Rating: **** (out of four)
Throughout his life, George Harrison's music offered a light to the world. And it is a testament to Harrison's enduring passion that, with his final album, "Brainwashed" - out today - his light shines equally brightly in death.
When Harrison died on Nov. 29, 2001, it seemed to many as if a candle had been extinguished. Harrison touched those he knew personally in a profound way. But he also had a deep and lasting impact on millions who had never met him, this writer included.
Harrison's music is one of the first sounds I remember hearing. Growing up in rural Massachusetts, my family was far from the cultural hub of the nation; life was fairly simple, joyous, in fact. My parents had the Beatles' "Let It Be" album. They'd break it out on Friday nights and dance with my brother and me around the stereo in our family room, adjacent to sliding doors that looked out over our back yard and miles of deep Berkshire Mountains forest. I thought all of life would be this beautiful. It was the perfect setting for the ideological blossoming that Harrison's music encouraged.
Harrison stayed with me, lending me the romantic, idealized notion that the best rock music grew with you, spoke to you, consoled you or inspired as you lived.
When I picked up the guitar for the first time, it was because of him. When I began reading Eastern literature, it was because of him. When I became serious about the six-string, he was over my shoulder as an invisible tutor. When I realized that I was far from the center of the universe, that there was much more happening than what was visible to the eye - and that most of it was more important - his music was the portal.
When he died, it was devastating in a way that is hard to describe in words that aren't melodramatic.
My relationship with Harrison's music is, no doubt, not unlike those of countless others. So "Brainwashed" is our gift. And it's hard to see it as anything else, because the man certainly owed us nothing. He'd already given so much.
I approached this album with a bit of sadness; and my expectations weren't high. Harrison released the strongest, most inspired post-breakup album by any of the former Beatles in the form of the glorious three-record watershed, "All Things Must Pass." The majority of the rest of his canon lacked that album's cohesion and sense of purpose, although all of his records have their moments of transcendent beauty. Only 1973's "Living in the Material World" lived up to the promise of "All Things Must Pass." For the rest of his career prior to his virtual retirement following 1987's mostly brilliant "Cloud Nine," Harrison's output was hit and miss.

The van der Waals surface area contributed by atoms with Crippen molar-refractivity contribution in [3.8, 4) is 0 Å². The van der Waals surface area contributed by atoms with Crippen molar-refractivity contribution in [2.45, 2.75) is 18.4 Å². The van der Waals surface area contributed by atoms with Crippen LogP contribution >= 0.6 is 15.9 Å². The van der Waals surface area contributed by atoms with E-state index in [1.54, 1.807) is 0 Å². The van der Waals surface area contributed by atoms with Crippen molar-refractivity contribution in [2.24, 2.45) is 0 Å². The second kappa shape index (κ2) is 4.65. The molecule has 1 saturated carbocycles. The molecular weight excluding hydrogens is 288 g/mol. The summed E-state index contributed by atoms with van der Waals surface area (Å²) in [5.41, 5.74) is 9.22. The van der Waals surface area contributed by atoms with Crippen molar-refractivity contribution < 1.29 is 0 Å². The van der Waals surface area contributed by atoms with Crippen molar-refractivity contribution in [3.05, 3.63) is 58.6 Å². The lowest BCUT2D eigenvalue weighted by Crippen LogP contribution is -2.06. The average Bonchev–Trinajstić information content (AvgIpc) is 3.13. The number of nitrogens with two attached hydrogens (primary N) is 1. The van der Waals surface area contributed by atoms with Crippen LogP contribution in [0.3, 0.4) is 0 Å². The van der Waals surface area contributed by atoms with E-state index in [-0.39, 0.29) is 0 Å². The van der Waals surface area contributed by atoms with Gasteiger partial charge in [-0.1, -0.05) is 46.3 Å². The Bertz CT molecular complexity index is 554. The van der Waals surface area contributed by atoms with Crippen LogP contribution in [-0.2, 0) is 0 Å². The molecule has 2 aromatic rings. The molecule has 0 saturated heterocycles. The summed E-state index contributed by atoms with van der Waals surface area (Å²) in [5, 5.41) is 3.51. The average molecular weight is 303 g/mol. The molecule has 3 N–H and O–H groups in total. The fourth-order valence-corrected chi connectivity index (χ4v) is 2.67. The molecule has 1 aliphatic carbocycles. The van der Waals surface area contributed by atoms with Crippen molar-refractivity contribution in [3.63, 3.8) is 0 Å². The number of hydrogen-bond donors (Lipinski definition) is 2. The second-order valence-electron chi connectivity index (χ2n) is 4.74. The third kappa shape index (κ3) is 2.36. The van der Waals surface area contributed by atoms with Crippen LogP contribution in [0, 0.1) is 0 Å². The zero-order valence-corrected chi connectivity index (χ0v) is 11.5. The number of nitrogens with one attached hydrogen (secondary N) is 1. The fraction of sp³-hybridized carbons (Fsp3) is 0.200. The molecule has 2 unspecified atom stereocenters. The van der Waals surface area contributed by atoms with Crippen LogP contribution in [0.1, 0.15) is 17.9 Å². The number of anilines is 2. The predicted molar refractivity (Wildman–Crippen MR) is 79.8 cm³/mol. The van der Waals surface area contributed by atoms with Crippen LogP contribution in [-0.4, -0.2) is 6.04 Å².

Bearing all of this in mind, and adding the fact that Harrison had survived an attempt on his life only to battle with recurring cancer that was plaguing him at the time of its recording, "Brainwashed" would have been forgiven for being less than Harrison's best work.
What a wonderful, inspiring surprise, then, to listen to the record that is Harrison's last and realize it is full of music that ranks among his absolute best.
Harrison gets the "fun" stuff out of the way first: The album opens with a pair of upbeat pop-rockers in the vein of Harrison's work with the Traveling Wilburys.
The album-proper begins with track three, the low-key "Pisces Fish," as Harrison begins to weave in his deeper spiritual concerns. "Looking For My Life" goes even further down this road. "Oh Lord, I've got to get back to you somehow," Harrison sings, and the passion is tangible. "Rising Son" recalls the "All Things Must Pass" anthem "Isn't It a Pity," and finds the narrator tapping deeply into the universal mind. "You're a billion years old today," he sings, insisting that "the rising sun and the place it's coming from/is inside of you." Harrison's slide guitar work here - melancholy, forlorn, yet somehow immensely uplifting - is simply stellar.
None of this prepares one for the appearance of "Stuck Inside a Cloud," one of the finest songs of Harrison's career. Here, we're reminded that this is, after all, the man who penned the gorgeous Beatles power-pop classic "If I Needed Someone." Part of Harrison's immense gift is his ability to infuse the catchiness of mind-up pop with the pathos he was able to summon about the human condition. "Stuck Inside a Cloud" has this in spades, and it's impossible to swallow the lump in the throat that rises when hearing the dying man sing in his gorgeously fragile voice, "Just talking to myself, crying as we part/knowing as you leave me, I also lose my heart." It's simply beautiful.
"Run So Far" carries on in this vein, as gorgeous harmony vocals buoy a winning Harrison chorus and chiming electric guitar figures jangle. This song is worthy of the Harrison who created "All Things Must Pass."
"Brainwashed" is a bittersweet triumph. Bitter for the obvious loss. Sweet for the realization that it imparts; much as Harrison believed that our consciousness endures the dissolution of our physical being, so does the majesty and profound humanness of his work endure.
We're better for it.